I honestly don't know if Leningrad would be interesting or exciting to anyone who doesn't have a basic understanding of Russian - the music is somewhat standard ska, with some traditional Russian music thrown in - but they are, in my opinion, one of the best bands bridging Russian popular and underground music today. Although they can sell out stadiums in Moscow, the city's mayor cancels their concerts, forcing them to play underground shows to a couple hundred - at most - of their luckiest fans.

I was fortunate enough to see one of their club shows last summer, and I have to say it's one of the greatest experiences I've ever had.

Since this is the first time I've ever read the sidebar that says I can write in French, I figure I should add this - most of this site's users won't read this review. Of those that do, most won't bother to get this albums MP3s since the site I am enclosing - and the file names - are in Russian, hence inexplicable. However, fuck it - "c'est la vie". Check it out and expand your mind.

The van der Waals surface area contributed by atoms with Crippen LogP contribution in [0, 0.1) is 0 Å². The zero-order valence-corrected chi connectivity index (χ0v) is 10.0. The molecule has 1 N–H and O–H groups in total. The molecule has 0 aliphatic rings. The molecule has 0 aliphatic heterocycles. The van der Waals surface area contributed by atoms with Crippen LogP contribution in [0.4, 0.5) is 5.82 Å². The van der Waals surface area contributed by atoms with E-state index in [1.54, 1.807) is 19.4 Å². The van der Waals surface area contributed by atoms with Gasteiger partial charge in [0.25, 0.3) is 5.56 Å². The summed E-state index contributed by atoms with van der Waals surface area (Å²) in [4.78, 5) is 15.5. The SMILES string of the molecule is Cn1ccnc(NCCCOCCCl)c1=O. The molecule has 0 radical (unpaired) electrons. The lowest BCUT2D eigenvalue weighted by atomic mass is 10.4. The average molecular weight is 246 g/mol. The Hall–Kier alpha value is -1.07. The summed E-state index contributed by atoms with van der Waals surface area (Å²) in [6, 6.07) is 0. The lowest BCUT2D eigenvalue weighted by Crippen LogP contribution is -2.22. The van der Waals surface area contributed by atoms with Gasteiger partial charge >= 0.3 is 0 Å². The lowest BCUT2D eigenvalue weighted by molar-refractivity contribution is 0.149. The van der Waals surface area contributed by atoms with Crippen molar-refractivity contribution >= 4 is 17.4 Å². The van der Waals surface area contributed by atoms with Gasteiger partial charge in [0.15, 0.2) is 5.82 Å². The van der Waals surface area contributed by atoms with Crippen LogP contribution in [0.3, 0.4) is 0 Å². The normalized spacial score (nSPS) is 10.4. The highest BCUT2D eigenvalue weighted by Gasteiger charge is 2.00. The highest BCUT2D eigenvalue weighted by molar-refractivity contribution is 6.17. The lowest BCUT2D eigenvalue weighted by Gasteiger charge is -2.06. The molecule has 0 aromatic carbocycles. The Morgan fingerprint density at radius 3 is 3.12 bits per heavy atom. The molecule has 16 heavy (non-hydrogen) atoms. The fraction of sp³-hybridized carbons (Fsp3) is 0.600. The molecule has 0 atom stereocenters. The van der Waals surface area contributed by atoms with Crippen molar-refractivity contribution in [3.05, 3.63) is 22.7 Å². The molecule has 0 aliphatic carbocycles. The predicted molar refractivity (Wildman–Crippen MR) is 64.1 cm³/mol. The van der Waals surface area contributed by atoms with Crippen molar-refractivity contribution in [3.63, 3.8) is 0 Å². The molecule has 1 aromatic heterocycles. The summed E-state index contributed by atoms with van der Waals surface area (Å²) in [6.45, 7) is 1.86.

2:32 A.M. - the tenth beer, the last, bedtime. I've got to work in the morning.

MP3s available here (Russian site).